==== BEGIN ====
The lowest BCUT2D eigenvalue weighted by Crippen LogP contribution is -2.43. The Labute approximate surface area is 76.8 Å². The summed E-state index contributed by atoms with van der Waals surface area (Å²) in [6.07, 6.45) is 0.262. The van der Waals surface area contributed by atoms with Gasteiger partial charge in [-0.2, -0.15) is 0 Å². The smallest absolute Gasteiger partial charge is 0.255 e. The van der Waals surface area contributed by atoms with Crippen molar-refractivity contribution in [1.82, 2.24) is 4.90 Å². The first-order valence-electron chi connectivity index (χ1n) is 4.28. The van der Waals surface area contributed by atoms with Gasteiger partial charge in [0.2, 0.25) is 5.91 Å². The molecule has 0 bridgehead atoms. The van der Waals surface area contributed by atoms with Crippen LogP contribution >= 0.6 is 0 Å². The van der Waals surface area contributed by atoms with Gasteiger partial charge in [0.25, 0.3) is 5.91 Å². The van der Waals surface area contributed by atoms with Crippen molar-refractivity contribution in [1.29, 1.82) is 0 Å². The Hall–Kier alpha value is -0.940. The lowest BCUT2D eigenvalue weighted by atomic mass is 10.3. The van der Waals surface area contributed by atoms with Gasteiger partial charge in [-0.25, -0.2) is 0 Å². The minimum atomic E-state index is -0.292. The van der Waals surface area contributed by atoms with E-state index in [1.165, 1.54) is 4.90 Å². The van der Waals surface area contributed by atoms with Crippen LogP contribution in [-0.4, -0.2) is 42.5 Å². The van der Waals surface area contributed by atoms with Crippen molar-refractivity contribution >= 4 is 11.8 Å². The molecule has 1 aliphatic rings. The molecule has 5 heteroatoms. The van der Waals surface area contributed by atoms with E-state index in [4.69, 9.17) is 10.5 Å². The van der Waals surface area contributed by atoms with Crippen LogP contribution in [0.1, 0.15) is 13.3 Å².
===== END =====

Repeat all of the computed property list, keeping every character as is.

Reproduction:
The lowest BCUT2D eigenvalue weighted by Crippen LogP contribution is -2.43. The Labute approximate surface area is 76.8 Å². The summed E-state index contributed by atoms with van der Waals surface area (Å²) in [6.07, 6.45) is 0.262. The van der Waals surface area contributed by atoms with Gasteiger partial charge in [-0.2, -0.15) is 0 Å². The smallest absolute Gasteiger partial charge is 0.255 e. The van der Waals surface area contributed by atoms with Crippen molar-refractivity contribution in [1.82, 2.24) is 4.90 Å². The first-order valence-electron chi connectivity index (χ1n) is 4.28. The van der Waals surface area contributed by atoms with Gasteiger partial charge in [0.2, 0.25) is 5.91 Å². The molecule has 0 bridgehead atoms. The van der Waals surface area contributed by atoms with Crippen LogP contribution >= 0.6 is 0 Å². The van der Waals surface area contributed by atoms with Gasteiger partial charge in [0.25, 0.3) is 5.91 Å². The van der Waals surface area contributed by atoms with Crippen molar-refractivity contribution in [1.29, 1.82) is 0 Å². The Hall–Kier alpha value is -0.940. The lowest BCUT2D eigenvalue weighted by atomic mass is 10.3. The van der Waals surface area contributed by atoms with Gasteiger partial charge in [-0.25, -0.2) is 0 Å². The minimum atomic E-state index is -0.292. The van der Waals surface area contributed by atoms with E-state index in [1.165, 1.54) is 4.90 Å². The van der Waals surface area contributed by atoms with Crippen LogP contribution in [-0.4, -0.2) is 42.5 Å². The van der Waals surface area contributed by atoms with Crippen molar-refractivity contribution >= 4 is 11.8 Å². The molecule has 1 aliphatic rings. The molecule has 5 heteroatoms. The van der Waals surface area contributed by atoms with E-state index in [4.69, 9.17) is 10.5 Å². The van der Waals surface area contributed by atoms with Crippen LogP contribution in [0.1, 0.15) is 13.3 Å².